Scottish Defence League[edit]

The Scottish Defence League (SDL) is active in Scotland, despite some activists in the country identifying primarily with the EDL.[64] Like the EDL, the group protested against the murder of Lee Rigby in 2013.[65] It claimed 4,000 members at the time of the murder in May 2013. Aberdeen City Council rejected a bid from the SDL to march on 29 June 2013 due to Armed Forces Day marches on the same day and plans to pass a local mosque.[66] The SDL held a static protest[67] in Pollokshields on 27 July, the birthday of local Kriss Donald, the white victim of Scotland's first-ever race murder in 2004.


Hogesa or Hooligans against Salafists (German: Hooligans gegen Salafisten) is a German street movement mainly originating from right-wing hooligan groups from all over the country. The movement purports to oppose the rise of Salafism in Germany.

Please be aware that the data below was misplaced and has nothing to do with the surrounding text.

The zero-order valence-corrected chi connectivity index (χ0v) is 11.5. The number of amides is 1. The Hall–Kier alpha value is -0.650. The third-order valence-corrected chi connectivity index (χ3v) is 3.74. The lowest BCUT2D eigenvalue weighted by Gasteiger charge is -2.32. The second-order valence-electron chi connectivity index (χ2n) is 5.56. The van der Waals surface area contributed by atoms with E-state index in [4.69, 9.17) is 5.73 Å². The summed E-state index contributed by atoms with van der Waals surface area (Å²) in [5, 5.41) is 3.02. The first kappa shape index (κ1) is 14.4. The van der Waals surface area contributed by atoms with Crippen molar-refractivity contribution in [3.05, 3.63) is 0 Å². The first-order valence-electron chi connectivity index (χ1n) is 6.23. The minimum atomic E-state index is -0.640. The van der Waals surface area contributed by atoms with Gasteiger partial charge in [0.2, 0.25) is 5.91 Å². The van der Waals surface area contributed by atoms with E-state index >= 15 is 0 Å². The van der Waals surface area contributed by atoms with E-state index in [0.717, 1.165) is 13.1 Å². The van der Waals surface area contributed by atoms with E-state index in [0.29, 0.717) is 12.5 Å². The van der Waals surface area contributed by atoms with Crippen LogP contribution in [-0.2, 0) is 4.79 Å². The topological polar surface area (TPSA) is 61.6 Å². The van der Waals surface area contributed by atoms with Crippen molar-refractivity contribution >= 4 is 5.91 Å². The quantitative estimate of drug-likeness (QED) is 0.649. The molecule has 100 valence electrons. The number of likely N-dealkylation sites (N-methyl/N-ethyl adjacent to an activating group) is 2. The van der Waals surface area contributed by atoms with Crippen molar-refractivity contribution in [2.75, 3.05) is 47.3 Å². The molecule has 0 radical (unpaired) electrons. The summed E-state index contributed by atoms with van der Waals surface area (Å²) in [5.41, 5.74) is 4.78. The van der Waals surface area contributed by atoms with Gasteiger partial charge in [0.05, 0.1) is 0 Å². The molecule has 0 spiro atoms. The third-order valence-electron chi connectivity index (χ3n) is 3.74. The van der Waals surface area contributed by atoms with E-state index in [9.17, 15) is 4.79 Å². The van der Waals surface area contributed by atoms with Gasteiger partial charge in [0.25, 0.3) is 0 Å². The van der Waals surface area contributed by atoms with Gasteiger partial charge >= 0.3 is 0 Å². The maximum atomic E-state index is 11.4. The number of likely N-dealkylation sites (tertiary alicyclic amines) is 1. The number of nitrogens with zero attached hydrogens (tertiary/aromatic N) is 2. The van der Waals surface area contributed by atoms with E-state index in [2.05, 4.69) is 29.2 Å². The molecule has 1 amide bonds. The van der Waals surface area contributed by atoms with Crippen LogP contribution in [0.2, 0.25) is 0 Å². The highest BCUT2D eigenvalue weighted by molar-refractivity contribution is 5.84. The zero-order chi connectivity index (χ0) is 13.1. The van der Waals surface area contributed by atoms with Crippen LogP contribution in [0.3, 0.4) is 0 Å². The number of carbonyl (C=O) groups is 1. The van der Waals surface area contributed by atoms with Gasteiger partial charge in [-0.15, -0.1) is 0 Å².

Their demonstrations have attracted between roughly 3,000 and 5,000 people. It is an offshoot of the European Defence League, which itself is an offshoot of the English Defence League. Some segments of the media have described the movement as Islamophobic. The majority of the group's organizing occurs online.[68][69][70][71][72]

Collaborative events[edit]

Several branches of the European Defence League were launched at an English Defence League demonstration in their home town of Luton in February 2011.[73]

On 31 March 2012, the European Defence League held their first major event, in Aarhus, Denmark.[74] Robinson had hoped for an attendance of 700, although it was later estimated at around 160, with only 15 English activists in attendance. Local police made 80[75] arrests at the rally and its far-left[76] counter-demonstration. Academic Matthew Goodwin stated that despite the low attendance, the links and networking from the event would be significant.

See also[edit]


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  74. ^ "EDL holds far-right rally in Denmark to unite 'anti-Islamic alliance&#x27". The Guardian. London.
  75. ^ The Guardian
  76. ^ The Huffington Post[permanent dead link]

External links[edit]